Harry Willans DSO MC

Major-General, Artists Rifles.

Killed on the 5th February 1943 aged 50.

Major-General Harry Willans DSO MC

Harry was born in 1892 the son of James & Henrietta Willans and lived at Benington Croft with his wife Dorothy. He was later educated at Aldenham College.

In 1914 he was serving in the Artists Rifles, the forerunner to the SAS, and was one of the first fifty to be picked to serve as a Subaltern to a Regular unit.

He went on to serve with the Bedfordshire Regiment. In November 1940 he was appointed to the newly created post of Director General of Army Welfare & Education.

He was killed in a flying accident on 5th February 1943. Harry is buried in the Tobruk War Cemetery, Libya. (10.B.3)

Peter David Wood

571965, Leading Aircraftsman, 30 Maintenance Unit. Royal Air Force.

Killed 12/04/41 aged 19.

Peter was the son of William & Martha Wood. He joined the RAF and was training to be a Fitter at the Bristol Aero Works. On the last day of his fitting training at the works he was on Fire watch when a very heavy air raid took place on the plant.

Following the raid it was discovered that someone was trapped in the wreckage of a building and Peter went to their aid. As he made a rescue bid the building collapsed on him killing him instantly. His brother, William, was serving with the Australian Artillery and died whilst a Japanese prisoner of war in Burma.

Peter is buried in Benington churchyard.

Headstone Inscription: "Also In Memory Of W.J.B. Wood, Gunner A.I.F. Died In Burma 5th Oct. 1943 Both Were Valiant"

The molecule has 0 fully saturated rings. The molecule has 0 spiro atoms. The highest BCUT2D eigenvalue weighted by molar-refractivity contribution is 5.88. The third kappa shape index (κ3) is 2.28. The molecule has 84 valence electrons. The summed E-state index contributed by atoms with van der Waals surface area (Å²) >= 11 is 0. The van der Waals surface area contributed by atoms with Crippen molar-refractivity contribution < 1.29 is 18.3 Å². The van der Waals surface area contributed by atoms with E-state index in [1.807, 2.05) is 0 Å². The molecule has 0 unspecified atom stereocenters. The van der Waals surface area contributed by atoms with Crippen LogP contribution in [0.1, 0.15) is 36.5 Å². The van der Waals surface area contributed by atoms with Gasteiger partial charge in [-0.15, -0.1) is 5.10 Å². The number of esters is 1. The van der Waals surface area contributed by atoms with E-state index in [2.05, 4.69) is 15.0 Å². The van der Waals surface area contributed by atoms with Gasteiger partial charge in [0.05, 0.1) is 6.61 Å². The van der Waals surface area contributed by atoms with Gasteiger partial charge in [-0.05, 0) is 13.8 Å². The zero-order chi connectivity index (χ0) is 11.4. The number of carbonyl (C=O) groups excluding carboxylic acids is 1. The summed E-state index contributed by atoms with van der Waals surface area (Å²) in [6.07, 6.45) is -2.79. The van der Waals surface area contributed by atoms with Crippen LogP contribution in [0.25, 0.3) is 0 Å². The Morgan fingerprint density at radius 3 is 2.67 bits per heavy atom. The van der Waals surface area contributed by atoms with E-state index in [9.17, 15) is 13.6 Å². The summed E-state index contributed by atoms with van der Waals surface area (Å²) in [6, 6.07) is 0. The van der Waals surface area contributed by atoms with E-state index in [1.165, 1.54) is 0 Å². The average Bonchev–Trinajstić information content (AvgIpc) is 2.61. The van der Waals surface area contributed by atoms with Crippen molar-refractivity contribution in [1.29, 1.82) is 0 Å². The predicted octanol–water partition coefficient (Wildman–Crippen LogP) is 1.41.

William John Belcher Wood

QX11071, Gunner, 2/10 Field Regiment. Royal Australian Artillery.

Died on the 5th October 1943 aged 31.

William was born on the 31st March 1912, the son of William & Martha Wood. His brother, Peter was killed on active service on the 12th April 1941. William was the first boy from Benington school to achieve a scholarship to Alleynes grammar school. Whilst at Alleynes he gained the captaincy of the cricket XI and had won himself a place in the football XI.  After leaving school he went to work for F Bracey a well known agricultural engineer and, at that time, a county councillor.

In 1929 William left the shores of England to become a dairy farmer in Australia. Later he was employed in the lumber trade and, on one occasion, single handed, performed the task of felling, squaring, ripping, sinking and erecting the timber for a ninety post stockade. All this was achieved in just one day, a truly amazing feat.

At the outbreak of war William tried to enlist for air crew duties but was prevented from doing so by the loss of a finger. This, in fact, he had shot off himself after being bitten by a snake. Eventually, on the 4th July 1940 he was accepted into the Artillery and served with the 2/10 Field Regiment as a Gunner. In 1941 William was posted to Malaya and served with his unit until it’s capture at Singapore in February 1942. He endured the hardships of captivity for over 20 months, then, in October 1943 he contracted dysentery and died.

William is buried in the Thanbyuzayat war cemetery, Burma. (A1.A.1.)

Headstone Inscription: "He Also Was Valiant"